Review – Final Fantasy Type-0

EDIT : a movement called Operation Suzaku has risen to ask for localization. JOIN NOW!

My experience on Final Fantasy Type-0 has been rather chaotic : interrupted by Atelier Totori, and then by Final Fantasy XIII-2. I even restarted to benefit from the Growth Egg offered in the 2nd demo. In this mayhem, what to think of this uncommon entry in the series?

War and Peace

Final Fantasy Type-0 throws you in an all-out war between 3 countries, each one wanting to conquer the entire continent (yes, your country as well). From the desperate defense of Suzaku to the conquest of the neighbouring countries, the game depicts the war with realism, like the best war movies. The story doesn’t fall into manicheism though : Class 0, the elite group you play as, will endure the harsh reality of war and witness the rise and fall of their own status in Suzaku. That’s what’s good in Type-0 : the game doesn’t fall in the cliché of the hero of justice, it shows a reality far more complex than your average RPG. On the action side, FF Type-0 has much to deliver : its heated gameplay (nearly BTA-like) is one thing, but the main reason is in the insane pace at which you conduct your missions. The game knows how to maintain the pressure and increase the intensity of events and battles. You just vanquished a powerful opponent? The one behind the door is stronger still. You think you just achieved a feat? The future challenges will horrify you. The action in Type-0 requires maximum focus at every second and the player sticks at his character as if it were his own life. The fabulous original score weights a lot to make Final Fantasy Type-0 an epic concoction like few. Outside of the battlefield, the members of Class 0 live an hilarious student life, the humor being the best that the series has known for ages. The classes are a huge laugh : Ace and Sice sleep, Cinque shouts that she’s hungry, Jack doesn’t bother and eats, Seven wonders Ace’s cards, Cater is bored to death while Trey is the only one who listen to the teacher.

Memories of Life

The character design is another strength of Type-0. Every character has a unique and strong personality. Like Sice shouting “let’s slaughter them!” at the beginning of missions, Nine always trying to pick up a fight, Queen pacifying the class, Cinque who seems to have skipped years of classes and Trey speaking like a professor, the personalities are varied and lovable. The bonds between the characters are much more developed than in recent Final Fantasy games, which is extremely pleasant. In the world of Type-0, when somebody dies, all memories of him disappear, even within his relatives. This scenaristic particularity doubles or triples the emotional effect of certain cutscenes.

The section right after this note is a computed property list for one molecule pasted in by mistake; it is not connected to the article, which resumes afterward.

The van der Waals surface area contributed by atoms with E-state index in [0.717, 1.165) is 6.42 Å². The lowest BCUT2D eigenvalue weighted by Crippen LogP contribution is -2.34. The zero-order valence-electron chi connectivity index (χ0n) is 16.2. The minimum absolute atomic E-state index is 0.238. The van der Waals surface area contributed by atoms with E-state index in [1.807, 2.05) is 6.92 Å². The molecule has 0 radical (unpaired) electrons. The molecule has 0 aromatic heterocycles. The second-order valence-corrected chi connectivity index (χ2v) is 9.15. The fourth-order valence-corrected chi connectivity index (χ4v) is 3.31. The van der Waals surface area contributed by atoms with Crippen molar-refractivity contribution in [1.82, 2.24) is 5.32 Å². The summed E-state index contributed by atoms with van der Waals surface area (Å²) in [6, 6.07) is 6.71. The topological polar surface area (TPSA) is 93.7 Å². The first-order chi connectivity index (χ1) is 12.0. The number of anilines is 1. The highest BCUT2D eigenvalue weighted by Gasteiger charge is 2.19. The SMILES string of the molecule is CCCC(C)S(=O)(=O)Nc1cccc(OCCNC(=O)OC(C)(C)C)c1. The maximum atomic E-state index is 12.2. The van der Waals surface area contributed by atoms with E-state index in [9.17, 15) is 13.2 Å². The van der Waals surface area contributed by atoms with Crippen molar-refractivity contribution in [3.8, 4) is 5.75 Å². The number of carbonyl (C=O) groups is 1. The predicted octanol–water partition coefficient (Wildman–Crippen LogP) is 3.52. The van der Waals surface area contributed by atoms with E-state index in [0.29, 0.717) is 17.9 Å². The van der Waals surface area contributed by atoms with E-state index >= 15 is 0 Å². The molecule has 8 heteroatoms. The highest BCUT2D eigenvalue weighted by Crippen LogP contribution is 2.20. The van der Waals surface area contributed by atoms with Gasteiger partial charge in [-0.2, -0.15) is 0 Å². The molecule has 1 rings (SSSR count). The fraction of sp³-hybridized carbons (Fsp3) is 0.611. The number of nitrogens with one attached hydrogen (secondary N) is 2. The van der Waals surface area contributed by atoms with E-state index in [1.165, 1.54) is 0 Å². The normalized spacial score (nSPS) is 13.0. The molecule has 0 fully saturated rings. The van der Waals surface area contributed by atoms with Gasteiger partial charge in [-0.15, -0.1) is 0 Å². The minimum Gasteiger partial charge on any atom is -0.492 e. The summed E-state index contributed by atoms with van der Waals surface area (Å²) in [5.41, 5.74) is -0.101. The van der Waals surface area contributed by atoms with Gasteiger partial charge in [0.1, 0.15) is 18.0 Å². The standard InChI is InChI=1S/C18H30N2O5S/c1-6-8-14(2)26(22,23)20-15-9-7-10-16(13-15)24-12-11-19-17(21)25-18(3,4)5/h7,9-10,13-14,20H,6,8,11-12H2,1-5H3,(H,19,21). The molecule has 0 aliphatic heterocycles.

A technical feat

For a “mere” PSP game, Type-0 is impressive : backgrounds aren’t anything special, but character modeling is insane and only Crisis Core can rival it. But the most striking point is the astonishing quality of the animations. Your characters, in battle as well as in rest, are full of little gestures that make them alive like never. You just have to see Cater reloading while thrusting her knee onto the ground, readjusting her boots or toying with her pistols. Not to mention the beautiful CG scenes, the summoning of Alexander alone being reason enough to get this game. Needless to say, the technical performance makes the game even more immersive.

Death Note

The thing is… the difficulty level in Final Fantasy Type-0 is punitively high : even after having cleared most FF at 100%, this one nearly had me throw to towel quite a couple of times! You basically have your 12 characters but no means to resurrect them, whereas many enemies can OHKO or 2HKO you. Bosses or semi-bosses can wipe your entire team out with ease, so that you finish every mission very tired. Worse : the game asks you several times to lose on purpose. Even if it’s part of the scenario, seeing your last character dying is never a pleasant sigh… All this is all the more true that farming is pain : even when equipped with the Growth Egg, leveling up takes a looooooong time!

The Potemkine village

The most disappointing thing in Type-0 is the lack of overall content. Remember all the news about it, the unbelievable number of characters SquareEnix teased over the years : all those eventually represent a tiny part of the game. Actually, this Final Fantasy shows all the symptoms of the game the development of which was finished in great haste : in the second half of the game, the number of sidequests, cutscenes and the narrative density drops dramatically. In the very end, every sidequest is lvl. 50+ meaning that you can’t take them in your first run. You have nothing to do but to keep skipping to the next story mission. Judging by the volume of the Ultimania guidebook, I obviously don’t know everything about FF Type-0, but I still believe it’s not even one third of what it was intended to be.


Another problem of this game is, as you might know, that you can’t get it at your local gamestore. Don’t expect to enjoy the scenario or the humor without a large Kanji book and a degree in Japanese language on your wall : the vocab in the game is complex and varied (military, theology, everyday life, etc.) and cutscenes go fast. The western localization is merely at the rumor state, and every day without an official announcement make it less likely.

In short and despite the obvious flaws and the cruel and horrible ending (let’s hope it’s not becoming a trend at SquareEnix), Final Fantasy Type-0 should please FF fans… provided it reaches them!


2 thoughts on “Review – Final Fantasy Type-0

    • Can’t say it’s bad, actually. The ending is pretty well-design storywise but it’s just that I found it depressing and that’s definitely not what you’d expect for a video game.

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